It is true that I chose to go. It is also true that I would not have made that choice on Thursday without the help of family tradition and present social pressure. My adventure in the mountains was a gift from all the other people who were crazy enough to join in on this wild adventure. Because they were part of the story, I had a memorable Thanksgiving outing.
Giving thanks is a recognition that every good thing is a gift. Sure, many good things are also accomplishments. But before they are accomplishments, they are gifts.
Last week Mitch Webster texted me a picture of his boys at the Mt. Baker ski area. Blue sky overhead. Snow underfoot a dazzling white. Table Mountain off in the distance. I thought, that’s what I love. Blue sky and dazzling sunshine.
But then I remembered I live in Seattle and that our city is shaped by rain. I remembered the words of friends declaring their affection for the soft skies and gentle light of cloudy days. I recalled the magic of all the lights along the waterfront on watery winter evenings.
Sunshine and rain. Two of heaven’s gifts.
I give thanks for the twenty to thirty kids who gather here in the front of church every week for the children’s story. In my mind’s eye I see the light in their eyes, the beauty of their faces. I hear them answer questions giving evidence of their keen intelligence and curiosity. I think of the care and affection lavished on them from parents and grandparents, from aunts and uncles. And I give thanks for kids and for all those adults who enrich their lives.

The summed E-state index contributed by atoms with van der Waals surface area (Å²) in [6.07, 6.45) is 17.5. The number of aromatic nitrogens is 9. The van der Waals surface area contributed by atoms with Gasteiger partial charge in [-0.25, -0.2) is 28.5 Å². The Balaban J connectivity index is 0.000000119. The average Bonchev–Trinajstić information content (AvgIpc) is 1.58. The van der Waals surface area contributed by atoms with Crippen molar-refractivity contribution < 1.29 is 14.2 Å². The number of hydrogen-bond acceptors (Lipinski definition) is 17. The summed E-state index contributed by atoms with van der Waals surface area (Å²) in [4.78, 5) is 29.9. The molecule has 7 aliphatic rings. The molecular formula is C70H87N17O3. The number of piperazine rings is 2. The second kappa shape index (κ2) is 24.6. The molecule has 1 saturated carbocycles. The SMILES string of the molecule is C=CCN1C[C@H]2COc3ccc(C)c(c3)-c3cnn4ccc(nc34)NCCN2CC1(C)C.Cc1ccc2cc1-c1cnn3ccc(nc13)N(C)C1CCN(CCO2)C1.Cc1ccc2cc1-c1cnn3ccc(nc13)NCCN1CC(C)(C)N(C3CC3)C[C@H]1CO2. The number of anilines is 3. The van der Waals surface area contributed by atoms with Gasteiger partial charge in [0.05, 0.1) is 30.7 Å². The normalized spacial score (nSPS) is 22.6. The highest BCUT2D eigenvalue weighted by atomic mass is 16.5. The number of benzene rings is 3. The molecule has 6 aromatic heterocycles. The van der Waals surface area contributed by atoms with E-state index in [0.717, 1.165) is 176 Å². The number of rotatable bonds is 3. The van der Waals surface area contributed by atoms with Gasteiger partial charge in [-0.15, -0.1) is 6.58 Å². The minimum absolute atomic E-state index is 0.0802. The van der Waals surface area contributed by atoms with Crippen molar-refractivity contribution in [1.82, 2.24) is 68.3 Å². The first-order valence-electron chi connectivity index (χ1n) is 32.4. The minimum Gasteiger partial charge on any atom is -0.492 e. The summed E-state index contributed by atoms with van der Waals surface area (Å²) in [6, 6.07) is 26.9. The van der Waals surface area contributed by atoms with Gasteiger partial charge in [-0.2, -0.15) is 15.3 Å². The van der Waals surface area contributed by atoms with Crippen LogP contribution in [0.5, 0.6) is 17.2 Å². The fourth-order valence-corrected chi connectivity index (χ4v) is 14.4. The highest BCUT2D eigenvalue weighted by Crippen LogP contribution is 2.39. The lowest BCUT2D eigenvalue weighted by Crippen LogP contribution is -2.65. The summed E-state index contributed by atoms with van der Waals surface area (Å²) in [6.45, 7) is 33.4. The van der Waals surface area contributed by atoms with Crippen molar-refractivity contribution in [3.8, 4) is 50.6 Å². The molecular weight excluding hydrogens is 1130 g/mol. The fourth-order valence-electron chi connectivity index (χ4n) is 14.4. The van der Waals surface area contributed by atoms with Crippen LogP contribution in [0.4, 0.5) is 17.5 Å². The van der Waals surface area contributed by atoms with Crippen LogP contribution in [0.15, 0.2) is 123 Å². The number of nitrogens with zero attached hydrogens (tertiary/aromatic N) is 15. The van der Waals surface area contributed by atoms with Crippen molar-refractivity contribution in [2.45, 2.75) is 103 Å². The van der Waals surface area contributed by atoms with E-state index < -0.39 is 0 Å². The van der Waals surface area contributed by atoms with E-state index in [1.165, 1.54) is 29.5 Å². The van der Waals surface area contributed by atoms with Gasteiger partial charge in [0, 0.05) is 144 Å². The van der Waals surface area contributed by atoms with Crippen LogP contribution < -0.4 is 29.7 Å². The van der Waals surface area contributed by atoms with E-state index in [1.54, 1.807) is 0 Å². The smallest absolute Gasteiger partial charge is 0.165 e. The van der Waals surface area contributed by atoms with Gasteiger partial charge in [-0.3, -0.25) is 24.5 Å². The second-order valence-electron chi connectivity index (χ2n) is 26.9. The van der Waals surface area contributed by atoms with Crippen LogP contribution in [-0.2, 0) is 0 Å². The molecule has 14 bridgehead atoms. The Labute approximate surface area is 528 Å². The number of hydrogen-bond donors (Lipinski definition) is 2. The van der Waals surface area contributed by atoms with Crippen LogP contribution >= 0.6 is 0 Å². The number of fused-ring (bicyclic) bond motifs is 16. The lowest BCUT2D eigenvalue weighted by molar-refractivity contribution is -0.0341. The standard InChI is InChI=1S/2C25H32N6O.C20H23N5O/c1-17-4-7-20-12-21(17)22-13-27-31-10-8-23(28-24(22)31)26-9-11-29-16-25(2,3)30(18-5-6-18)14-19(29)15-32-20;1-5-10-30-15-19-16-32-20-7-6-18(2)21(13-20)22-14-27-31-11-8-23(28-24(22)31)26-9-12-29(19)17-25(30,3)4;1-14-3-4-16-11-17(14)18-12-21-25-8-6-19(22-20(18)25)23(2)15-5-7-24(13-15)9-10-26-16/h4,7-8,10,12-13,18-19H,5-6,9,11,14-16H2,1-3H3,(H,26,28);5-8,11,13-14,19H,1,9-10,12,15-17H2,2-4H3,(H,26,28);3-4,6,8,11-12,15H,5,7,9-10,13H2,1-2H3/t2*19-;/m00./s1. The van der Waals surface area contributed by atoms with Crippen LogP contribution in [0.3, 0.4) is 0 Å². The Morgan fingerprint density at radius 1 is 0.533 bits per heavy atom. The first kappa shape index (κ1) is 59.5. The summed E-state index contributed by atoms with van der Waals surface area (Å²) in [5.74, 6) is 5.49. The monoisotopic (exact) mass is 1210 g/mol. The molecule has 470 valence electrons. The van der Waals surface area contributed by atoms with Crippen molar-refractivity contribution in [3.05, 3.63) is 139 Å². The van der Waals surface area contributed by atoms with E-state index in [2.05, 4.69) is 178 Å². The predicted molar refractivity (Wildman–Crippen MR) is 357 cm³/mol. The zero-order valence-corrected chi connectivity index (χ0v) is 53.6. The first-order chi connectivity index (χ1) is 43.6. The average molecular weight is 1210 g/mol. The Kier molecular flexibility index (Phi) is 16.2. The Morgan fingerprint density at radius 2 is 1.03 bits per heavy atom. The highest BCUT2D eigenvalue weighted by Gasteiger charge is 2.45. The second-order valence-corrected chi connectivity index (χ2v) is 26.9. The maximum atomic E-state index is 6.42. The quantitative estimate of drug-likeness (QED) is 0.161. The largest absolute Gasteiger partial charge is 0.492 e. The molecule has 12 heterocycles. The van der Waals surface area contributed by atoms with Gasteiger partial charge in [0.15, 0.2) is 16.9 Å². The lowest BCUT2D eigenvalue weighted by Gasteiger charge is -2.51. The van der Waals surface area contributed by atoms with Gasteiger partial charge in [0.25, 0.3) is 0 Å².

Thursday night when we finally got around to dessert we were offered our choice of one of three different pies—pumpkin, blackberry, or apple. This year Karin used canned pumpkin, but the blackberries were from our yard and the apples from the neighbor’s tree. Some of us sampled all three. Some ate only one or two kinds. Most of us added whipped cream and ice cream. Some refused all toppings. After people had eaten their pie, we had a long argument about which pie was the best. Each pie had its partisans. It was a lovely argument.
I give thanks for the bounty that blesses our lives. For the food. For the skill in preparation. For traditions that add special piquancy to our enjoyment.
Not all people everywhere are so blessed. Even here in our city there are people who do not have their own kitchens and their own tables and refrigerators full of food. I am grateful.
What do I have that I would not have if I had had a ski accident when I was 19 and was paralyzed from the waist down? From the neck down?
Take some time now. And text a thank you.
If you don’t have a phone handy, take out your bulletin and a pencil or pen and write down the names of ten people who make you glad. People who have left a permanent, happy imprint on your life.
Text me a sentence or two you would be willing to have shared publicly expressing gratitude.
Discern the gift in everything pleasant, everything useful, everything helpful, everything delicious, everything beautiful.
The gospel reading this morning was the story of Zacchaeus. He received a great gift—the presence and attention of Jesus. Fairly quickly, his awareness of that gift turned into generosity. Which is the way of gratitude. When we are overwhelmingly grateful, we readily bless others. The richest reception of gifts comes when we know we have more than enough, enough to share.
This is where gratitude takes us. It is also true that the practice of generosity awakens our own sense of gratitude, and thus our capacity for joy.
Let’s take a little while to share thanks.